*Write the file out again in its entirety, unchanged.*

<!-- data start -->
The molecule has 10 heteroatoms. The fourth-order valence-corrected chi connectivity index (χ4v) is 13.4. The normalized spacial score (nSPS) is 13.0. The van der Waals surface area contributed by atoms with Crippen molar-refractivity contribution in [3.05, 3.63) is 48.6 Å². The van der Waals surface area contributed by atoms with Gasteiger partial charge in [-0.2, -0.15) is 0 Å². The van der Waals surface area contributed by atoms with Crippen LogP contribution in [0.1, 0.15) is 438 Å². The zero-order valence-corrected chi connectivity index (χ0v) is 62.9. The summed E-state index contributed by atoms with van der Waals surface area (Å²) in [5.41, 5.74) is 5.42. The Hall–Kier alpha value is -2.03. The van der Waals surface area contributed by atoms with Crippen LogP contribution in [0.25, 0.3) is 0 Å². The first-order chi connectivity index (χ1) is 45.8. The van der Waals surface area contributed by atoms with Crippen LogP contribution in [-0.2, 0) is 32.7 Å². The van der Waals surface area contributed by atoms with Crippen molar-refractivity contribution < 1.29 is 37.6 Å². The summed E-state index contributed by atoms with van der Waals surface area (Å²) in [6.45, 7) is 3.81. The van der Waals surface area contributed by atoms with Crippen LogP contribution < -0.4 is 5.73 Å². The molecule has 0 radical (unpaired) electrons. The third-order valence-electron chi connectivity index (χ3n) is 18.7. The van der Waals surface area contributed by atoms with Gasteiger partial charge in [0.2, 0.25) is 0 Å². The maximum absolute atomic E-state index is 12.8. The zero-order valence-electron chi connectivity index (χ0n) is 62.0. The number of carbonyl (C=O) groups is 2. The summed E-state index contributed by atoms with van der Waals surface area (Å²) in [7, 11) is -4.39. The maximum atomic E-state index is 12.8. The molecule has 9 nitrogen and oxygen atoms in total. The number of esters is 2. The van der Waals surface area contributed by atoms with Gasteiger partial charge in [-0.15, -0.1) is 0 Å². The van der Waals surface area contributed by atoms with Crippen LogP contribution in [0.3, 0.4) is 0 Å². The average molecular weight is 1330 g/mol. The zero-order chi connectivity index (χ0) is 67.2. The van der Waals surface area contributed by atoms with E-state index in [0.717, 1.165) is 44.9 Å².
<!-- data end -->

The molecule has 10 heteroatoms. The fourth-order valence-corrected chi connectivity index (χ4v) is 13.4. The normalized spacial score (nSPS) is 13.0. The van der Waals surface area contributed by atoms with Crippen molar-refractivity contribution in [3.05, 3.63) is 48.6 Å². The van der Waals surface area contributed by atoms with Gasteiger partial charge in [-0.2, -0.15) is 0 Å². The van der Waals surface area contributed by atoms with Crippen LogP contribution in [0.1, 0.15) is 438 Å². The zero-order valence-corrected chi connectivity index (χ0v) is 62.9. The summed E-state index contributed by atoms with van der Waals surface area (Å²) in [5.41, 5.74) is 5.42. The Hall–Kier alpha value is -2.03. The van der Waals surface area contributed by atoms with Crippen LogP contribution in [0.25, 0.3) is 0 Å². The first-order chi connectivity index (χ1) is 45.8. The van der Waals surface area contributed by atoms with Crippen LogP contribution in [-0.2, 0) is 32.7 Å². The van der Waals surface area contributed by atoms with Crippen molar-refractivity contribution < 1.29 is 37.6 Å². The summed E-state index contributed by atoms with van der Waals surface area (Å²) in [6.45, 7) is 3.81. The van der Waals surface area contributed by atoms with Crippen LogP contribution < -0.4 is 5.73 Å². The molecule has 0 radical (unpaired) electrons. The third-order valence-electron chi connectivity index (χ3n) is 18.7. The van der Waals surface area contributed by atoms with Gasteiger partial charge in [0.2, 0.25) is 0 Å². The maximum absolute atomic E-state index is 12.8. The zero-order valence-electron chi connectivity index (χ0n) is 62.0. The number of carbonyl (C=O) groups is 2. The summed E-state index contributed by atoms with van der Waals surface area (Å²) in [7, 11) is -4.39. The maximum atomic E-state index is 12.8. The molecule has 9 nitrogen and oxygen atoms in total. The number of esters is 2. The van der Waals surface area contributed by atoms with Gasteiger partial charge in [-0.15, -0.1) is 0 Å². The van der Waals surface area contributed by atoms with Crippen LogP contribution in [0.3, 0.4) is 0 Å². The average molecular weight is 1330 g/mol. The zero-order chi connectivity index (χ0) is 67.2. The van der Waals surface area contributed by atoms with E-state index in [0.717, 1.165) is 44.9 Å².